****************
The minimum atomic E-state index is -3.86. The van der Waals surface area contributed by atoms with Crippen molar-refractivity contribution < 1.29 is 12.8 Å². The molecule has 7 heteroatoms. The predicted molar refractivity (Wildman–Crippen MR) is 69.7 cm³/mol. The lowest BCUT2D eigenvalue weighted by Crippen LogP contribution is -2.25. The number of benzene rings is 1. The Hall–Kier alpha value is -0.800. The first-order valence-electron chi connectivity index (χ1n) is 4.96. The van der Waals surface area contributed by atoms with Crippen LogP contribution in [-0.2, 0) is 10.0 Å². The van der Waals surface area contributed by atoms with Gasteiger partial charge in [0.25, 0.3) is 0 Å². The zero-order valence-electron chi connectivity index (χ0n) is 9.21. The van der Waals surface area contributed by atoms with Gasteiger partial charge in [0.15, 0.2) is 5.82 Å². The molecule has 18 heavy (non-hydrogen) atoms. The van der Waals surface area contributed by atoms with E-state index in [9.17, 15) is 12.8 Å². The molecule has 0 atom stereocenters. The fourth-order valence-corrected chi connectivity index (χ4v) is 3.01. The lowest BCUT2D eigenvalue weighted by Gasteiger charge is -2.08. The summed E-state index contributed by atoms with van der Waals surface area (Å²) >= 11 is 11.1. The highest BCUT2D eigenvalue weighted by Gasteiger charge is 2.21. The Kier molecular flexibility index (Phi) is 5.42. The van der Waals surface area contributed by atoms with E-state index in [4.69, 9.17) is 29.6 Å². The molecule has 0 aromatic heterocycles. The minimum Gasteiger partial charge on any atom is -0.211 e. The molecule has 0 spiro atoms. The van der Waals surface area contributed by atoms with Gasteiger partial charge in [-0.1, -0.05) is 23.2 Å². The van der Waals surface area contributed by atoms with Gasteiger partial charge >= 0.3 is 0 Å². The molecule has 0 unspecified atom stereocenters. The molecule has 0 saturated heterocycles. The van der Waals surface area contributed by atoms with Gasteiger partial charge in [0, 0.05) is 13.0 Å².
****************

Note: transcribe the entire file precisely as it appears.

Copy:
The minimum atomic E-state index is -3.86. The van der Waals surface area contributed by atoms with Crippen molar-refractivity contribution < 1.29 is 12.8 Å². The molecule has 7 heteroatoms. The predicted molar refractivity (Wildman–Crippen MR) is 69.7 cm³/mol. The lowest BCUT2D eigenvalue weighted by Crippen LogP contribution is -2.25. The number of benzene rings is 1. The Hall–Kier alpha value is -0.800. The first-order valence-electron chi connectivity index (χ1n) is 4.96. The van der Waals surface area contributed by atoms with Crippen LogP contribution in [-0.2, 0) is 10.0 Å². The van der Waals surface area contributed by atoms with Gasteiger partial charge in [0.25, 0.3) is 0 Å². The zero-order valence-electron chi connectivity index (χ0n) is 9.21. The van der Waals surface area contributed by atoms with Gasteiger partial charge in [0.15, 0.2) is 5.82 Å². The molecule has 18 heavy (non-hydrogen) atoms. The van der Waals surface area contributed by atoms with E-state index in [9.17, 15) is 12.8 Å². The molecule has 0 atom stereocenters. The fourth-order valence-corrected chi connectivity index (χ4v) is 3.01. The lowest BCUT2D eigenvalue weighted by Gasteiger charge is -2.08. The summed E-state index contributed by atoms with van der Waals surface area (Å²) >= 11 is 11.1. The highest BCUT2D eigenvalue weighted by Gasteiger charge is 2.21. The Kier molecular flexibility index (Phi) is 5.42. The van der Waals surface area contributed by atoms with E-state index in [4.69, 9.17) is 29.6 Å². The molecule has 0 aromatic heterocycles. The minimum Gasteiger partial charge on any atom is -0.211 e. The molecule has 0 spiro atoms. The van der Waals surface area contributed by atoms with Gasteiger partial charge in [-0.1, -0.05) is 23.2 Å². The van der Waals surface area contributed by atoms with Gasteiger partial charge >= 0.3 is 0 Å². The molecule has 0 unspecified atom stereocenters. The molecule has 0 saturated heterocycles. The van der Waals surface area contributed by atoms with Gasteiger partial charge in [0, 0.05) is 13.0 Å².